Introducing social work: a starter kit
Introducing social work: a starter kit

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Introducing social work: a starter kit

2.3 Social exclusion: systemic and ecological perspectives

In social environments, to participate effectively and to achieve some measure of equilibrium, it is important for an individual to anticipate and take into account the effect that their behaviour and attitudes can have on others, and vice versa, as well as considering the multiple other reciprocal and interacting factors present in the social context. Trevithick (2012, p. 323) calls these various elements ‘subsystems’, within the analytical framework for understanding complex connections, known as systems theory.

An ecological perspective is a general form of systems theory. This is where in attempting to assess the needs of an individual person, it is helpful to consider the network of relationships within their family, their groups, and within the community networks in which they live, in the general ‘ecology’ of their lives. An ecological perspective provides an organising framework to assist in understanding and individuals’ circumstances. In addition, social workers can also apply this way of thinking in evaluating and assessing the nature and quality of their relationships and contacts with other professionals and agencies in their professional systems.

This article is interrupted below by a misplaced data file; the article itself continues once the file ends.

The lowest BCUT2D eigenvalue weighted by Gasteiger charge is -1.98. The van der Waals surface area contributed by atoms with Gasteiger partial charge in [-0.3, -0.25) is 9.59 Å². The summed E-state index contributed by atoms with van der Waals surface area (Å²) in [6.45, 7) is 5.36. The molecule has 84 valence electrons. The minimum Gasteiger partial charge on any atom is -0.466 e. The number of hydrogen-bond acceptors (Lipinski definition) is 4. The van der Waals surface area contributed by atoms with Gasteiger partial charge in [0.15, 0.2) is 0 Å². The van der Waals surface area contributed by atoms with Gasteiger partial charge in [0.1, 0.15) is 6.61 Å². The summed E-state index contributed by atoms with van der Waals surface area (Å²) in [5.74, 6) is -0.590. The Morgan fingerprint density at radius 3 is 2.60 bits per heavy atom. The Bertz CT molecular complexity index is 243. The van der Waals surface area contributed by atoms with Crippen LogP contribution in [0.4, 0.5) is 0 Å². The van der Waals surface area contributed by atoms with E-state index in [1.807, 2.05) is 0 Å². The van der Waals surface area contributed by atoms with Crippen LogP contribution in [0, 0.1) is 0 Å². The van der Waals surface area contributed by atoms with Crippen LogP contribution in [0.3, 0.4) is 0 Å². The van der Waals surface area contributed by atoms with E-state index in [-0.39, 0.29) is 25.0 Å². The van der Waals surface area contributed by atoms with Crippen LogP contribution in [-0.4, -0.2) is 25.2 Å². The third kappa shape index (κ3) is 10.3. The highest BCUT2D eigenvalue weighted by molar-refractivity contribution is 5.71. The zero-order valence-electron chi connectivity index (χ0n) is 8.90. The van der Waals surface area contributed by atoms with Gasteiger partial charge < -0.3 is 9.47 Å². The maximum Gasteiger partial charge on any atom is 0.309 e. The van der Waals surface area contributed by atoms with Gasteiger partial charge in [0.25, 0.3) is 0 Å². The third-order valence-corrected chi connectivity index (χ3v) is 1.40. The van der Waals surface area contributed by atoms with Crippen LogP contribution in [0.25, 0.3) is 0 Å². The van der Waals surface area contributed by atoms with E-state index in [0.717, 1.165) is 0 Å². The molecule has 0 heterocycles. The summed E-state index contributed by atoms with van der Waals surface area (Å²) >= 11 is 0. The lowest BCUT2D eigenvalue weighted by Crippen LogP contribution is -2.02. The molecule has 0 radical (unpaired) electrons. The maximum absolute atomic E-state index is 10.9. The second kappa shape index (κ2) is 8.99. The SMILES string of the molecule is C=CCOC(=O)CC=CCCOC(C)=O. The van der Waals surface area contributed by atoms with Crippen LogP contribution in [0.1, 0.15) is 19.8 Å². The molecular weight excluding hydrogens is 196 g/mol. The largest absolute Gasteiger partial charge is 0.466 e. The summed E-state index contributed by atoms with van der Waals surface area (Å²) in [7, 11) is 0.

Sometimes, it can be useful to illustrate examples of an individual’s social ecology, with a diagram. You will see below a fictional example of an ‘ecomap’ of Sasha’s family, showing the social worker’s assessment of relative strength or weakness of Sasha’s relationships with various key people in her life.

The concept of a social ecology can also be raised beyond the immediate context of the individual’s family and community, to the political and structural decision-making sphere. Examples of these could be the system and ecology of macroeconomics; or choices about social housing and benefit levels; or the competing philosophies of social-democratic, right-wing, and developmental or punitive measures for the distribution of wealth in society. These policies also incorporate directly the type and the extent of social work services available and the levels of local discretion available to individual practitioners.


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